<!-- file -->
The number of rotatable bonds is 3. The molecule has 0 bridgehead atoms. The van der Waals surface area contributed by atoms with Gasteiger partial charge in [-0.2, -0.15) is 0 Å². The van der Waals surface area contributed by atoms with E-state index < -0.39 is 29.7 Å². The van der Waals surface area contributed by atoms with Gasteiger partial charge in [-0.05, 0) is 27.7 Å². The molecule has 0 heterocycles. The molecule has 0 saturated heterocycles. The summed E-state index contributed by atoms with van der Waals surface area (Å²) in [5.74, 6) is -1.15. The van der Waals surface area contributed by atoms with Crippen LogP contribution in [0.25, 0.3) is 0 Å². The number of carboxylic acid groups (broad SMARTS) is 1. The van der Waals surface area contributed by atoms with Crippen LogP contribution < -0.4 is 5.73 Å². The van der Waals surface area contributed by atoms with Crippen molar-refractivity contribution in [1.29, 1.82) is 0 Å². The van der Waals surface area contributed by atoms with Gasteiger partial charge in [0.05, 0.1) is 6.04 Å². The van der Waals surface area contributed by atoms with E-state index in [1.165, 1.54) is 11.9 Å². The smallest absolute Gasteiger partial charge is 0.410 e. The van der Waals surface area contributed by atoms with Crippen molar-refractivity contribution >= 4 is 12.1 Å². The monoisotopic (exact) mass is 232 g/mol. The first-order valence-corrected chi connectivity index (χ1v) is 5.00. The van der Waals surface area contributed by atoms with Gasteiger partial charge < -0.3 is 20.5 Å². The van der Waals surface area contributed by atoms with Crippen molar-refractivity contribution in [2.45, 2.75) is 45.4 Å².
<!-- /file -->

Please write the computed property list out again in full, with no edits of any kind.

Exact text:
The number of rotatable bonds is 3. The molecule has 0 bridgehead atoms. The van der Waals surface area contributed by atoms with Gasteiger partial charge in [-0.2, -0.15) is 0 Å². The van der Waals surface area contributed by atoms with E-state index < -0.39 is 29.7 Å². The van der Waals surface area contributed by atoms with Gasteiger partial charge in [-0.05, 0) is 27.7 Å². The molecule has 0 heterocycles. The molecule has 0 saturated heterocycles. The summed E-state index contributed by atoms with van der Waals surface area (Å²) in [5.74, 6) is -1.15. The van der Waals surface area contributed by atoms with Crippen LogP contribution in [0.25, 0.3) is 0 Å². The number of carboxylic acid groups (broad SMARTS) is 1. The van der Waals surface area contributed by atoms with Crippen LogP contribution < -0.4 is 5.73 Å². The van der Waals surface area contributed by atoms with Crippen molar-refractivity contribution in [1.29, 1.82) is 0 Å². The van der Waals surface area contributed by atoms with Gasteiger partial charge in [0.05, 0.1) is 6.04 Å². The van der Waals surface area contributed by atoms with E-state index in [1.165, 1.54) is 11.9 Å². The smallest absolute Gasteiger partial charge is 0.410 e. The van der Waals surface area contributed by atoms with Crippen molar-refractivity contribution >= 4 is 12.1 Å². The monoisotopic (exact) mass is 232 g/mol. The first-order valence-corrected chi connectivity index (χ1v) is 5.00. The van der Waals surface area contributed by atoms with Gasteiger partial charge < -0.3 is 20.5 Å². The van der Waals surface area contributed by atoms with Crippen molar-refractivity contribution in [2.45, 2.75) is 45.4 Å².